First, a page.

reducing the use of air conditioning in Hot Climates

The proportion of homes using air conditioners is rapidly increasing in hot climates. But this is unsustainable, in the long run, from an environmental standpoint.

Air conditioning (especially central AC) is already an important cause of CO2 emissions, and should be used selectively.

What to do then?

The answer: well designed homes, properly sited, using adequate cooling features and strategies - based on high levels of shading and ventilation - do not need much air conditioning. Only in some very hot-humid climates air conditioning becomes particularly advantageous; other alternatives do not offer the same degree of comfort.

Anyway, in most climates, with the right cooling strategies, people can get by with little air conditioning, or no air conditioning at all.

Here, in this page, we list a few alternatives to air conditioning, and also some ways of reducing its use in very hot climates. Just do not forget the basics of home energy efficiency for cooling (see table below).

Cooling strategies for hot climates; energy savings Air Conditioners Alternatives
AC in Hot Climates
Home Shade for Energy Savings
Ventilation and Breezes for Energy Savings

Hot dry climateHot Dry Climates: Energy Saving Methods

In hot dry climates consider evaporative cooling, that is, the use of pools, ponds and water features close to your house. These water features, properly planned and shaded, can create convective breezes and cooler air.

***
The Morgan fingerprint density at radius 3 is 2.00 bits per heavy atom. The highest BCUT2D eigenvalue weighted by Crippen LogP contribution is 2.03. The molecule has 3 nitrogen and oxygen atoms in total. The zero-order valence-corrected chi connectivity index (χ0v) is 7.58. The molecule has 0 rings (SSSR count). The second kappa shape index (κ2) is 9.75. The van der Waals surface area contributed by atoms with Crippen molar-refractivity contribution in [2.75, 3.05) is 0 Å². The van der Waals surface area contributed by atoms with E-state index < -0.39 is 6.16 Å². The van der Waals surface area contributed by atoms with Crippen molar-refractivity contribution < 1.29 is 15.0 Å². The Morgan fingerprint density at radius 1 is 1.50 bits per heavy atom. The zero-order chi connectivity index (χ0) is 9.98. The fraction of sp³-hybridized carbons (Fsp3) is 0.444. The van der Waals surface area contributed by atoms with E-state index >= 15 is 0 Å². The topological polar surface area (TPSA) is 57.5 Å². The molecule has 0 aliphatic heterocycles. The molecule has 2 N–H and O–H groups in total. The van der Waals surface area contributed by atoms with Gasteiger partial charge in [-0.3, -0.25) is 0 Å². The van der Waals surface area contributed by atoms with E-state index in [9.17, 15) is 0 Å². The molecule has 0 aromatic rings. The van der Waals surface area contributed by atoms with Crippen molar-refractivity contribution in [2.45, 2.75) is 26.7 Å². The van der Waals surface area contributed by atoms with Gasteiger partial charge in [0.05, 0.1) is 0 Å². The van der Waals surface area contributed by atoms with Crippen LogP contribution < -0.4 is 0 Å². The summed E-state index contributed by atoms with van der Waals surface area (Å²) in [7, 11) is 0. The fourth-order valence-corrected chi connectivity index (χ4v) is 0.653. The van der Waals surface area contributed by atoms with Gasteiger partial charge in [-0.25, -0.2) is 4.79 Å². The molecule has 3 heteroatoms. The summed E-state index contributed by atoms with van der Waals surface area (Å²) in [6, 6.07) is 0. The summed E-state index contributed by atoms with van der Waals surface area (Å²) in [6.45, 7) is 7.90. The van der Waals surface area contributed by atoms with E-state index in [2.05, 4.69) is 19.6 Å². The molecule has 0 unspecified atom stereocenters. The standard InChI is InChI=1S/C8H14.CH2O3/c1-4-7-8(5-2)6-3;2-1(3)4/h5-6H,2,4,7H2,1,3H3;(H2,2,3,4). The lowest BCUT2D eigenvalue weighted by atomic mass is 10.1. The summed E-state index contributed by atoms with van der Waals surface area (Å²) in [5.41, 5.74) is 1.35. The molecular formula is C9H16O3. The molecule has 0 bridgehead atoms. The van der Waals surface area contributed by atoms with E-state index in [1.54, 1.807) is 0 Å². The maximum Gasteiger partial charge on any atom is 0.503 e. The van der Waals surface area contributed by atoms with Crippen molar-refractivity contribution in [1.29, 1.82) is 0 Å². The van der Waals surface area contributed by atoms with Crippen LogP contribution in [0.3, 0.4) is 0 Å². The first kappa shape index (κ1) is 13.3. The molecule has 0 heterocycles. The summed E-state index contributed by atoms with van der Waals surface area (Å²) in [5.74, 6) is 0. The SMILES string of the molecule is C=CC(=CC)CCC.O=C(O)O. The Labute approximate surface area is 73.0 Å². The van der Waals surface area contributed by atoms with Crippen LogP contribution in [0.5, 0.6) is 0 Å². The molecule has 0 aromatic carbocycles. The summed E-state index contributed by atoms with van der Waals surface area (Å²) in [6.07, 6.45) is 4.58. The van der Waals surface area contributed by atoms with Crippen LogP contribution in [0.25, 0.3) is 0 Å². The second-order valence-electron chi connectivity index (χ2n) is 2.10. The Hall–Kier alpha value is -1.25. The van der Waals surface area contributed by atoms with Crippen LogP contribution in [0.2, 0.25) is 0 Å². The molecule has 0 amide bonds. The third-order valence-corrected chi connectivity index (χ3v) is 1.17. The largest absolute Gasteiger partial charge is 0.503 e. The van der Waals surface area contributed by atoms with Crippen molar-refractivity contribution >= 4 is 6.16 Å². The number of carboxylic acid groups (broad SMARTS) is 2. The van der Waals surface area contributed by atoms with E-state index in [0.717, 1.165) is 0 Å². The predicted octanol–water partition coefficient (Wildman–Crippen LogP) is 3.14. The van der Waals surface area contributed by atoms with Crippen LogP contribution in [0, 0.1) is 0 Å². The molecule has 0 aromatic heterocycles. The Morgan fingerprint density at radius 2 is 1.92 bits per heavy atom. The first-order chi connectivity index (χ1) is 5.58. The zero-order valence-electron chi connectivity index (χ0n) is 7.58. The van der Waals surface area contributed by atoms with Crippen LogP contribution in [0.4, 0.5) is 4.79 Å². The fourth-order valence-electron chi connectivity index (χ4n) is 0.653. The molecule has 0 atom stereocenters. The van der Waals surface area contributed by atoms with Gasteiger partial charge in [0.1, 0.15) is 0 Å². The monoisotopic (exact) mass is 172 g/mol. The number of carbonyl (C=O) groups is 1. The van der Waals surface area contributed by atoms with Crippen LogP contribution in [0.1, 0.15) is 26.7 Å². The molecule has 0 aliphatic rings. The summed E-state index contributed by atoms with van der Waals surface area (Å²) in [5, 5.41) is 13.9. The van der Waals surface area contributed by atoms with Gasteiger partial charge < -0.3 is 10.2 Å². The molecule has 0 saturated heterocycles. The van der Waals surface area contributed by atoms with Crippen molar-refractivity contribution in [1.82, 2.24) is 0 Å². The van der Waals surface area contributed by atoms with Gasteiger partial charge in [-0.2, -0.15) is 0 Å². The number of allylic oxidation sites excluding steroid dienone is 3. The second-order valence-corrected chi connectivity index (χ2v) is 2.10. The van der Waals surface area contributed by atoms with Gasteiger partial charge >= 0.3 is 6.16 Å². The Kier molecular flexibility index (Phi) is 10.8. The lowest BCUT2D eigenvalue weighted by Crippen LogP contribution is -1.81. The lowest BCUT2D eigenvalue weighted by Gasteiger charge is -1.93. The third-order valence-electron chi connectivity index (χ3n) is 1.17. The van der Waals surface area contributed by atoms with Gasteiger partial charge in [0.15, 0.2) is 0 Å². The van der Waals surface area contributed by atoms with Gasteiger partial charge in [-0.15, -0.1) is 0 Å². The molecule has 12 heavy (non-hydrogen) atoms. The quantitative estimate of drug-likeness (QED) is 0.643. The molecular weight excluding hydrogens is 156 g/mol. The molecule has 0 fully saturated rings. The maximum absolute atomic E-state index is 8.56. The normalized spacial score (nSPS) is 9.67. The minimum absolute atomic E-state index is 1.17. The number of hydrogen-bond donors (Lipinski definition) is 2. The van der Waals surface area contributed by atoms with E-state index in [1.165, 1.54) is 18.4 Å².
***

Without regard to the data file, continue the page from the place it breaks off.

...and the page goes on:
Consider also evaporative coolers and whole-house fans: they consume a small fraction of the power consumed by air conditioners. They can provide very significant energy savings.

See, for details:
Evaporative Swamp Coolers Guide
Whole-House Fans Guide

Hot-humid climate Humid Climates: Energy Improvement Strategies

In hot-humid regions, natural cooling strategies rely on very high levels of shading (all over the walls, the roof, and around the house), fly roofs (to shade the walls and windows) and ventilation, in favorable periods.

Shading the outdoor areas around the house with trees and vegetation or by using structures like pergolas and verandas is very important to lower ground and outside air temperatures and, ultimately, the indoor temperatures.

Narrow homes (with single room depth) with shaded openings will maximize the cross ventilation benefits; open room layouts, allowing unobstructed ventilation paths are very important...

Upper openings (clerestory windows…), ceiling fans and whole-house fans are also crucial for some periods - like selective use of air conditioners, in very harsh climates. See, on this issue: Air Conditioners in Hot Climates.

Cross ventilationInduced Ventilation

In very hot climates, where natural ventilation is difficult to implement, consider induced ventilation techniques for energy savings. They may involve structures like thermal chimneys, under-grade air chambers and trombe walls.

See: Cross and Stack Ventilation




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